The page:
And that appears to be what Information Builders has done for YRP.
How it works
YRP had four strategic reasons to implement business intelligence, Betts says, and initially refrained from choosing a partner until it had a clear idea for how it could pursue each of them:
- To strategically manage resources;
- To paint a clear picture of policing’s taxpayer cost;
- To maintain public safety;
- To help the organization build legitimacy, trust, and confidence in policing within its community.
True to Information Builders’ “3i” approach, data consistency is a leading focus for the YRP platform, with the organization incorporating real-time operational data from multiple platforms, allowing officers and other resources to be deployed wherever they’re needed as quickly as possible. On the data integration front, Information Builders is designing the platform to eventually use YRP’s considerable data resources to help solve crime through analytics. And on the data accuracy front, the organization is integrating supervision and strategic accountability into the platform.
“We want to ensure that our data allows us to make tactical and strategic decisions, and we believe Information Builders is helping us to do that in a way that wasn’t previously available to us,” Betts says.
The accountability component is especially important, providing YRP with a method of ensuring that the right people are located in the right place with the right information at the right time. At a glance, commanders can now know who is doing what where, and when, as well as the results of their efforts. Eventually, he says, this will provides the organization with the opportunity conduct an accurate cost/benefit analysis.
“Police salaries account for more than 90 per cent of our operating budget, and it’s simply not possible to do more with less,” Betts says. “But we’re working on developing a process that will integrate with calls for service so that at any given time we can know what a particular investigation or response to a call costs from beginning to end.”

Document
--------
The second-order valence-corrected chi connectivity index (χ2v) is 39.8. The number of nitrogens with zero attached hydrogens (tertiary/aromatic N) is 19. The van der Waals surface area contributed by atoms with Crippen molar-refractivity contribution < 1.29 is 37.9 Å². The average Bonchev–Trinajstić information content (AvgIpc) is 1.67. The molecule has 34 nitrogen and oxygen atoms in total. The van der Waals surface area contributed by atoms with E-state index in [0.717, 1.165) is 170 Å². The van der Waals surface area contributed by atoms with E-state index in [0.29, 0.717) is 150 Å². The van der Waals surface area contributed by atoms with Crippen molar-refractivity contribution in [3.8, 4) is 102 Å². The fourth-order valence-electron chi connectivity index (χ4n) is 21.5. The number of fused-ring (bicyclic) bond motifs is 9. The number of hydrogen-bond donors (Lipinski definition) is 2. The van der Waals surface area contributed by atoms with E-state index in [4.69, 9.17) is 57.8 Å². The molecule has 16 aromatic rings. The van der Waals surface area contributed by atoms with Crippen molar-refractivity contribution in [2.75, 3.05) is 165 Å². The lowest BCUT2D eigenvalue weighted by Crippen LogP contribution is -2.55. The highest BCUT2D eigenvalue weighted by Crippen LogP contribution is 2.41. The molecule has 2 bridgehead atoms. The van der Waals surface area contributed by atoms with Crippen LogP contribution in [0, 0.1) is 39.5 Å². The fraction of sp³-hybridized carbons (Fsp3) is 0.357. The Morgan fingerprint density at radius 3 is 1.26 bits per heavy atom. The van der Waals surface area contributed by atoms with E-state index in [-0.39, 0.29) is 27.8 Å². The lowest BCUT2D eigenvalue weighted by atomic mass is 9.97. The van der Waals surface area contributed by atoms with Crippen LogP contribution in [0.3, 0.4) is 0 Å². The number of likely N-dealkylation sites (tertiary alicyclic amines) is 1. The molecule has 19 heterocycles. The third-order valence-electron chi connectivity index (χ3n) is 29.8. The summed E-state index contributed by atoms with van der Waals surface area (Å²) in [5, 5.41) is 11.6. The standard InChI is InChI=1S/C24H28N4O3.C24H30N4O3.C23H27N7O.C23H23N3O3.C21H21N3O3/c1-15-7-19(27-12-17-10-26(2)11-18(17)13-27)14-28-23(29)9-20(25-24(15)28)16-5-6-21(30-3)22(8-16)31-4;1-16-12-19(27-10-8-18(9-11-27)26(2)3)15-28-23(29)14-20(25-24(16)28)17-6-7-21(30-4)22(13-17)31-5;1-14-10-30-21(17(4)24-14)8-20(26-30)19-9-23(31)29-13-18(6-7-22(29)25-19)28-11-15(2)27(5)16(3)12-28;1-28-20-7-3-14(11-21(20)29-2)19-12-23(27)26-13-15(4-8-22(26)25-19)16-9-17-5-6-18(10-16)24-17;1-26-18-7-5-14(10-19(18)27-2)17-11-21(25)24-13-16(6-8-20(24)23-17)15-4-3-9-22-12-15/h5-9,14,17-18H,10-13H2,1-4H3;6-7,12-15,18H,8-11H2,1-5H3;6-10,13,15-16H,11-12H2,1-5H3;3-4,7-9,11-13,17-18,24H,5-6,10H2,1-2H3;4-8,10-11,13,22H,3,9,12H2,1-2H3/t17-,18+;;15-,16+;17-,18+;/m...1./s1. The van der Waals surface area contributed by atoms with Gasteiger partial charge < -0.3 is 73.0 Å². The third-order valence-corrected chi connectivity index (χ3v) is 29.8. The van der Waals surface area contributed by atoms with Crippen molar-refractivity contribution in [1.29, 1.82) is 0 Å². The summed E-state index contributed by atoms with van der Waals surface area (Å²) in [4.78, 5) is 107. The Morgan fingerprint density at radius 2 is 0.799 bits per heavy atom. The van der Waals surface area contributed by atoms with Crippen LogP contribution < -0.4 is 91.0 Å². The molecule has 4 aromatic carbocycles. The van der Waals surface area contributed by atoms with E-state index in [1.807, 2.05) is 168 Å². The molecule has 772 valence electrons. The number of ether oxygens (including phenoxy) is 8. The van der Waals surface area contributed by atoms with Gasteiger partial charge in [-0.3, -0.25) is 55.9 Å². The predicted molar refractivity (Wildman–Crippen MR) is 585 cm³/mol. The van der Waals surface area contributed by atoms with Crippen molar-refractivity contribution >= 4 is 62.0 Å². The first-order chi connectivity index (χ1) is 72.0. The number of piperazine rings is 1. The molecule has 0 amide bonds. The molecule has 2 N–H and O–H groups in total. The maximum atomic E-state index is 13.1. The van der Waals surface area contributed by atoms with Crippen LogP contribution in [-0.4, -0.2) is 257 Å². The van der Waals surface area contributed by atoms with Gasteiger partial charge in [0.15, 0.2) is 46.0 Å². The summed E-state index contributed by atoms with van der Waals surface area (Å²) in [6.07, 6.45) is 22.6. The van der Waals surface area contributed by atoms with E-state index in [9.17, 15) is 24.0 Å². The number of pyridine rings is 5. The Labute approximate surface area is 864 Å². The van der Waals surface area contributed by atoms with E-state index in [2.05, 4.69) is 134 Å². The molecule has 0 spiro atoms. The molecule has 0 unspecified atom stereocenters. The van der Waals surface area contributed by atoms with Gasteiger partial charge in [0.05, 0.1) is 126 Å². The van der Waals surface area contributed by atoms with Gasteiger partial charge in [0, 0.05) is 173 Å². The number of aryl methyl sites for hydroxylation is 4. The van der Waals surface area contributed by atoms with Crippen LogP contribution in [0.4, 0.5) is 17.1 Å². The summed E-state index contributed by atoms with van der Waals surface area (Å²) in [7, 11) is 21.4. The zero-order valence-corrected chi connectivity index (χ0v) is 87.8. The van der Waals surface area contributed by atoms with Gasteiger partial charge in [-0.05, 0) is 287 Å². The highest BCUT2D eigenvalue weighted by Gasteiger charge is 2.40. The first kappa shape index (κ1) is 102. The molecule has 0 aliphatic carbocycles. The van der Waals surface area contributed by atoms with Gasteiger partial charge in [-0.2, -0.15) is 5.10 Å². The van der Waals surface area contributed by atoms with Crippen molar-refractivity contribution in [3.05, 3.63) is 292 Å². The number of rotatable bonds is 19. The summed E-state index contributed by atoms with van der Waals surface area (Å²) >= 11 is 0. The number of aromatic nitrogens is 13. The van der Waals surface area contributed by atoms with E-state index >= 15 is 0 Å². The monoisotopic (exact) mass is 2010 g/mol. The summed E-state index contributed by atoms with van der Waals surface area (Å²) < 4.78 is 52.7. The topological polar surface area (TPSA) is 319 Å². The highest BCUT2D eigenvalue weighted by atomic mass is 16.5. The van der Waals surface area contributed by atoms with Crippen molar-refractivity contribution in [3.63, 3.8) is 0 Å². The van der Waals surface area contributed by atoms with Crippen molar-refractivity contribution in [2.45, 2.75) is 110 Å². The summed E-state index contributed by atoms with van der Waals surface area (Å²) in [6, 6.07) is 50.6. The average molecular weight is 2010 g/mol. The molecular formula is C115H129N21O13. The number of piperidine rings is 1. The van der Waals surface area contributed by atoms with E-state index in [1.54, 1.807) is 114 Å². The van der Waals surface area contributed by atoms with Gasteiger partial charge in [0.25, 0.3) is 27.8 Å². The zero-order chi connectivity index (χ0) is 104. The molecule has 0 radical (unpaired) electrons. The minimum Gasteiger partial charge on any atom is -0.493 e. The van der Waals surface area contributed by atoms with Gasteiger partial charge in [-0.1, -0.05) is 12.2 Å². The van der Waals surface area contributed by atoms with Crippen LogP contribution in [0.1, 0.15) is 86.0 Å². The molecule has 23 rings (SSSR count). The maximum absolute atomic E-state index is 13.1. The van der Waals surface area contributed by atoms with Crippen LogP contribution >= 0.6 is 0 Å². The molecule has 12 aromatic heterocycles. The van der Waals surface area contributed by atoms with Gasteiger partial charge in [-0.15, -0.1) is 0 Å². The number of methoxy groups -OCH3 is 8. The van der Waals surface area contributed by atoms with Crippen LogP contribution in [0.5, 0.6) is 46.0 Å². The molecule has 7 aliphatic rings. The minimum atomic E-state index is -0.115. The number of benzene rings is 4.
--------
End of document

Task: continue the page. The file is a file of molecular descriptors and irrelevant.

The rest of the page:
In other words, while YRP’s new platform is already being deployed in the field, it has not yet met all of its strategic objectives. But that’s okay, Betts says, because the organization didn’t consider the platform an IT-driven product to begin with.
“Where IT typically challenges the users to make use of the product, we are challenging the technology to provide us with the information we need,” he says. “We have been very happy with the results we’ve had so far.”
Excitement in the ranks
In fact, according to Betts YRP staff are as excited as disappointed CSI fans by the possibilities offered by the platform.
“Our biggest challenge has been managing expectations,” he says. “Once people see what we’re doing with the information we have… and it’s not only the users on the front line, but also the chief and deputy chiefs, because they see how powerful the tool can be.”
Fortunately, he adds, every time members of the department ask whether they can do X, the Information Builders staff embedded with the department respond with, “Absolutely. If you can dream it, we can build it.”
While neither Information Builders nor YRP could provide ITBusiness.ca with screenshots, the new system is scheduled to be revealed to the public in June.